Voice of the depths : for piano, percussion and pre-recorded electronics
by Peter McNamara (2015)
Performance by Sideband from the CD Selected Works by AMC Represented Artists, vol. 75.
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Library shelf no. 785.3912/MCN 1 [Not for loan]
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In 1939 Russell Keats, the eldest son of Australian composer Horace Keats, joined the Royal Australian Navy and was subsequently posted to the heavy cruiser HMAS Canberra. Russell Keats served on the Canberra for the next three years, mostly on convoy patrol, but in 1942, the Canberra was sent to Savo Island in the pacific to provide assistance to the Gaudalcanal campaign against the Japanese. During the morning of August the 9th the Japanese fleet of battle ships launched a daring and unexpected raid on the allied fleet, during which HMAS Canberra was critically damaged, and scuttled later the same morning when she was deemed to be unsalvageable.
Tragically, Russell Keats was killed during the attack. His father and entire family was devastated by this event, and Horace Keats composed a very solemn and reflective song in memory of his son entitled Over the Quiet Waters.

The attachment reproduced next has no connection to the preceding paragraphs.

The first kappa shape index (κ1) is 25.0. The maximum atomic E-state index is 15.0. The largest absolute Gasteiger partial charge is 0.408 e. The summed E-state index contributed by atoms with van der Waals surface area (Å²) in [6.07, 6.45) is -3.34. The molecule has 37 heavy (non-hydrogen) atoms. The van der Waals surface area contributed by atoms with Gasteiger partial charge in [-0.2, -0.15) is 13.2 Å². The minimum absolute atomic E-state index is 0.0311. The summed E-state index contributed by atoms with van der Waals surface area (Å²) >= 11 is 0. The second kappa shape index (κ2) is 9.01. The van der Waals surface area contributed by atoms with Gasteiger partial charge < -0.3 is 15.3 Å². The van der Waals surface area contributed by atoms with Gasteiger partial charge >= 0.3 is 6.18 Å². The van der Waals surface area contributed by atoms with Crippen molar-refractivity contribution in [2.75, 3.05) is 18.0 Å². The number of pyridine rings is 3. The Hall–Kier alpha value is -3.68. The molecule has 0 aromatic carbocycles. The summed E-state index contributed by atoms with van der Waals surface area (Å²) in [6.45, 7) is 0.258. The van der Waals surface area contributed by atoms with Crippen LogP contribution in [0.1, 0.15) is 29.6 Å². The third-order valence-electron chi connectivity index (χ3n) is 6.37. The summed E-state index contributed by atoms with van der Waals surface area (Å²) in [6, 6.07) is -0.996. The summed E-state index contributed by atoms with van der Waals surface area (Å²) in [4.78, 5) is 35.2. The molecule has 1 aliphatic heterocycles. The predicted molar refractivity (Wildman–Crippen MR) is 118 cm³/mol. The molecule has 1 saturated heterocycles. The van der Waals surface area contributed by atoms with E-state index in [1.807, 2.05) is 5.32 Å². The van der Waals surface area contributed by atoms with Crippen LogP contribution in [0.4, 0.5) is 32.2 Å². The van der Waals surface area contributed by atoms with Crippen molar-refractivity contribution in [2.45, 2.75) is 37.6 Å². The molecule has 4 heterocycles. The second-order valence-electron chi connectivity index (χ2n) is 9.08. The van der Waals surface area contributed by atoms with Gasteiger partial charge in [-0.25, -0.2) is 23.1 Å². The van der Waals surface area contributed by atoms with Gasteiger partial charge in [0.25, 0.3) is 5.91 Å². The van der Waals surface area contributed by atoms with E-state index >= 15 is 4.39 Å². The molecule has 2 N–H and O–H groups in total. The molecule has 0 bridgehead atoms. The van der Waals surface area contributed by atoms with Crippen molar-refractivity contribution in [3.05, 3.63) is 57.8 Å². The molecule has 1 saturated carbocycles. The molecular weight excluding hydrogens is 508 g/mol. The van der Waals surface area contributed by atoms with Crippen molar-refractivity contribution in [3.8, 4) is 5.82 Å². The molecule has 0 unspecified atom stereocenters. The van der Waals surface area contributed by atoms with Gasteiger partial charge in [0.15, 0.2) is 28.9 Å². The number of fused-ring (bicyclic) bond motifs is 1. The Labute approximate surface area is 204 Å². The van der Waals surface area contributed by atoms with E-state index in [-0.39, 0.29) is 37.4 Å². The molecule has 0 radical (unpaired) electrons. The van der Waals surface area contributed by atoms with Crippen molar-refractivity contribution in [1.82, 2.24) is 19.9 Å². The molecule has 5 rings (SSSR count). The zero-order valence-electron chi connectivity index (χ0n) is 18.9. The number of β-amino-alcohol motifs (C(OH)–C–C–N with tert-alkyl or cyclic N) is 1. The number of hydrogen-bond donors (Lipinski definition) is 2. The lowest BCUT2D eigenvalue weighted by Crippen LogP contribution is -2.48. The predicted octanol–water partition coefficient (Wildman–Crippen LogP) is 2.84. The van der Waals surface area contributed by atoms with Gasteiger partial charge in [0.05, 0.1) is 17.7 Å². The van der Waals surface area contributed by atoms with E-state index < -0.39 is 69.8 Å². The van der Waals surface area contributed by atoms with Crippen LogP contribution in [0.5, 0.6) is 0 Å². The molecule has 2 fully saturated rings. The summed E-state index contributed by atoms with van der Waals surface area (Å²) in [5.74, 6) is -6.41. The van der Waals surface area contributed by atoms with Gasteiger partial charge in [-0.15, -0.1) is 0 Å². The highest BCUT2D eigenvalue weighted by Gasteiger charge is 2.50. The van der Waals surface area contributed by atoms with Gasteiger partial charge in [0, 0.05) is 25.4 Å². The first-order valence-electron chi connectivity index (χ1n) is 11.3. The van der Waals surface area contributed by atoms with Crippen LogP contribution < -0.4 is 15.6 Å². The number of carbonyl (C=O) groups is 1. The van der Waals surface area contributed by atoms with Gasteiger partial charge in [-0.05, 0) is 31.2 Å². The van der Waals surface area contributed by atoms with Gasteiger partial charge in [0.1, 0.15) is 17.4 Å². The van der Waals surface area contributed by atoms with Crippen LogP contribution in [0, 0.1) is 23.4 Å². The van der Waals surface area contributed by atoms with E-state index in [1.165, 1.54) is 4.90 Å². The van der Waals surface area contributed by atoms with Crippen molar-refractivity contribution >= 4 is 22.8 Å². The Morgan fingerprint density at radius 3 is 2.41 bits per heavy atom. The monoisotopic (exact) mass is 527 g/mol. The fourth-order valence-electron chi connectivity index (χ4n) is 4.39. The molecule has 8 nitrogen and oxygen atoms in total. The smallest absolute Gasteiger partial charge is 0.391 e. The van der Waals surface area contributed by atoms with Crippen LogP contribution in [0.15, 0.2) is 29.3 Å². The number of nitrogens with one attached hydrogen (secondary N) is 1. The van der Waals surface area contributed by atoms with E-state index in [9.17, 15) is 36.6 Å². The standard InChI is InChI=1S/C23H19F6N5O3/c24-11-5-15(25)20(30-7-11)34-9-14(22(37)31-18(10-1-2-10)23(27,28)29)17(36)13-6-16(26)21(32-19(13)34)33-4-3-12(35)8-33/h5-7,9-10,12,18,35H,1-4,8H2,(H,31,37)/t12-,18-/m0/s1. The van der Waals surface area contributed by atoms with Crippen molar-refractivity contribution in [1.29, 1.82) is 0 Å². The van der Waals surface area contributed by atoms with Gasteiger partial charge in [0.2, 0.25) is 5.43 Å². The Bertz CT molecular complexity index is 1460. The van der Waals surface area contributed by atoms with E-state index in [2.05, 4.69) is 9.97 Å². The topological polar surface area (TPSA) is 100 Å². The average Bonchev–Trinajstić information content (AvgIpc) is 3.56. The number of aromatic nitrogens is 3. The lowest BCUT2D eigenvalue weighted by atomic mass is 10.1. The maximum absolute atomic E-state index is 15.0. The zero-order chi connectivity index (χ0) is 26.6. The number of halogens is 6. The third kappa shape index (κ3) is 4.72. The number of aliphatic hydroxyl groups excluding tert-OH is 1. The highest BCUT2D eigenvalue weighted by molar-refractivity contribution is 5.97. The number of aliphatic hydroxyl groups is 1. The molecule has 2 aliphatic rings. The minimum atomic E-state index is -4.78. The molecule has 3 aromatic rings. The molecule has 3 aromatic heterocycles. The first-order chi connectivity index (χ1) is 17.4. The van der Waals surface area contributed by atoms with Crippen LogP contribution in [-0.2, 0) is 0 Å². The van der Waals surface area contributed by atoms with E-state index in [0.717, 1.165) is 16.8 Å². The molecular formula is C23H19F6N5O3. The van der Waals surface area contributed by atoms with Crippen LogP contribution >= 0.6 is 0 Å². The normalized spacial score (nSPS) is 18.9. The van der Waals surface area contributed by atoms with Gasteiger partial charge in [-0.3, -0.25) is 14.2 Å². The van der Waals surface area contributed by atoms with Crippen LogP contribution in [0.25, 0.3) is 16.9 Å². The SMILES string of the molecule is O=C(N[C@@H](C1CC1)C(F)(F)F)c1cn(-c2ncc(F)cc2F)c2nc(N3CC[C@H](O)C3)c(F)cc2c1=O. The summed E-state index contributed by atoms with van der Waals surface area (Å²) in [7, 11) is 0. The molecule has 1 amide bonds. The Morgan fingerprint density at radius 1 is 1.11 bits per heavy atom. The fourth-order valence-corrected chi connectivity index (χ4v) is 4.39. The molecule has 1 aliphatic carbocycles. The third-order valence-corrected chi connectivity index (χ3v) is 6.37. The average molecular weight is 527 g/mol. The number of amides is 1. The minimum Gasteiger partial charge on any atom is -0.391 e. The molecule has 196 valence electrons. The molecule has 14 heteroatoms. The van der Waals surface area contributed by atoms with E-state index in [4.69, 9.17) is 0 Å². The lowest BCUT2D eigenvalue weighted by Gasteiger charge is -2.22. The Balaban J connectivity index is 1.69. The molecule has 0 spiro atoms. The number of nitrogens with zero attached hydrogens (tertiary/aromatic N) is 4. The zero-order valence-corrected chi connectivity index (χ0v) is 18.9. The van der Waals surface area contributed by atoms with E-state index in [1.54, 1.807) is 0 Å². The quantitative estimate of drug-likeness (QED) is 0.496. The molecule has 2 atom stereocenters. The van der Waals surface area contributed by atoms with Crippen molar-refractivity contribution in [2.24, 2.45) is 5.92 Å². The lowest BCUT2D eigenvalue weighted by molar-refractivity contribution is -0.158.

Voice of the Depths is composed for piano, percussion and pre-recorded electronics, and follows the story of Russell Keats during his deployment on the HMAS Canberra. Spoken passages of text from the letters sent home to his family, read by his brother Brennan Keats, outline and initiate the structural points of the work. The pitches from the central motif of Over the Quiet Waters form its harmonic basis, and are used as fundamentals from which other pitch material is derived from their physical-acoustic properties.
These physical-acoustic properties are used to synthesise sounds in the electronic component of the work, and are re-enforced in the piano and vibraphone parts. A speaker is also directed into the piano internal mechanism to agitate the strings creating sympathetic vibrations at various points. This results in a subtle reverberation effect that blends with the electronic reverberation and creates deceptive tone colour transformations.
Instrumentation: Grand piano, percussion (1 player), pre-recorded electronics (stereo).
Duration: 14 min.
Difficulty: Advanced — Challenging coordination between electronics and some challenging cross rhythms
- In the form/style of: Spectral music
Performances of this work
23 Jul 2019: at TENOR 2019 (Sir Zelman Cowen School of Music - Building 68, Music Auditorium).
23 Jul 2016: at Sideband: Homage (Mosman Art Gallery and Community Centre).
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